Voters say 'no'
$25.3 million school bond issue rejected in close election
February 23, 2011 - By Laura Colvin
Brian Clarkston lives on Clarkston Road in Clarkston, but he's no Clarkston wolf.
One of about 5,000 registered voters who live outside Orion's municipal boundaries but within the Lake Orion Community School district, the 2007 LOHS grad made sure he got to the polls Tuesday.
"I voted 'yes,'" said Clarkston, 21. "Times are changing very fast. Back in the days of ancient Greece a person could get an education by walking around in gardens (with a teacher). No more. An education requires buildings, facilities, equipment. Yes times are tough, but times are also changing and society is naive to think we can produce educated, well-rounded students in schools that don't stay current with the times."
But 55.09 percent of those who turned out at the polls Tuesday, 7,126 in all, voted in the other direction. The Lake Orion Community Schools' $25.3 million school bond issue was defeated by a vote of 3,926-3,200.
Orion Township Clerk Penny Shults said voter turnout was unusually high for a school election, with just over 25 percent of voters from the district's 22 precincts making an appearance at the polls to answer one question: Yes or no?
Nearly a third of votes were cast by absentee votes, said Shults, noting overall, the day went well.
None of the rumored Tea-Party protesters materialized.
"I was at nearly every precinct throughout the day," Shults said. "I heard they were going to come out -- maybe they were all hiding out in their cars trying to stay warm."
The district's top administrators anxiously awaited results and remained at township offices until the final results were in.
"It's very disappointing," said Interim Superintendent Marion Ginopolis. "We've got a lot of challenges ahead, and this isn't the only one. We're also looking now at the cuts proposed by (Gov. Rick Snyder)."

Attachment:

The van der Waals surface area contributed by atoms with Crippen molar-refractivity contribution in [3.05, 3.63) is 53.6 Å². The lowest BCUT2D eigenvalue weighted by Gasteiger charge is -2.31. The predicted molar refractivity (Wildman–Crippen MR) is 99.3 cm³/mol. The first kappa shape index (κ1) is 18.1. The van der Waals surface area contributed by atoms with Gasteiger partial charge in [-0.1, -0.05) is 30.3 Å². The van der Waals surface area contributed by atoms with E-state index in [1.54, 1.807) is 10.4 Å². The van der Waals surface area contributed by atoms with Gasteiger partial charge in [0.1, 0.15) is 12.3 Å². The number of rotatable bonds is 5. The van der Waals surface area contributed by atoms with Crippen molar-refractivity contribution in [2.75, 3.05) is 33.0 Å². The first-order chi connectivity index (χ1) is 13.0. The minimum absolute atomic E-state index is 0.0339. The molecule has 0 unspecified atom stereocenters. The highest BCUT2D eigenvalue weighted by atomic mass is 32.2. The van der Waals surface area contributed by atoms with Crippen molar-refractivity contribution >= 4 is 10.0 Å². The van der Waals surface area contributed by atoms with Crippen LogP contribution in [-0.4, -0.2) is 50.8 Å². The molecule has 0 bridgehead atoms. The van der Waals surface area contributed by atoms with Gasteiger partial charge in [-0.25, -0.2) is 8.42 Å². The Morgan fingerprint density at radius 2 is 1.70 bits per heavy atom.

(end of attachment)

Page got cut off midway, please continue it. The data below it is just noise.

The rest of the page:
But Ginopolis said she was ready to move past the bond issue and continue the forward momentum.
"We're going to regroup and faind a way to continue to provide quality education for all our students."
Those who said they voted 'no' on the district's $25.3 school bond issue Tuesday didn't seem to disagree with that philosophy.
Julie Smith voted no, citing a lack of real information put forward by the district.
Although she doesn't have children, Smith said she might have voted differently under different circumstances.
"Just because I don't have kids doesn't mean I don't support the kids in our community," she said, noting she moved to Lake Orion some 14 years ago. "They'll be our leaders of the future."
But she wanted more particulars how often technology has been and will be replaced, for example.
"Those thing are important," she said. "Technology becomes obsolete very quickly, and I felt like what they were asking was a lot with too few details."
Sonal Desai voted yes.
"It's really important our schools get the money they need in the classrooms," she said, noting she and her husband moved into the district about five years ago and have been "very happy," with the education their three children age 8, 6, and 3 have received from Lake Orion Community Schools thus far.
Marilyn and Gordon Johnston voted Lake Orion United Methodist, Precinct 2.
Neither supported the bond.
"We usually vote 'no,'" said Marilyn Johnston, noting she felt the schools need to show more fiscal responsibility and teachers need to take wage and benefit cuts rather than hitting up the taxpayers.
Her husband said school funding is coming from the wrong places to begin with.
"I'm a Constitutionalist," he said, noting he favors privatization across the board. "Schools should be funded privately.
Jamie Treece was the last voter to cast a ballot at the library Tuesday, arriving minutes before the polls closed at 8 p.m.
"I supported the schools," said Treece, father of an LOHS senior as well as a sophomore. "I don't feel cutting education is the right thing to do."
Lake Orion Review Editor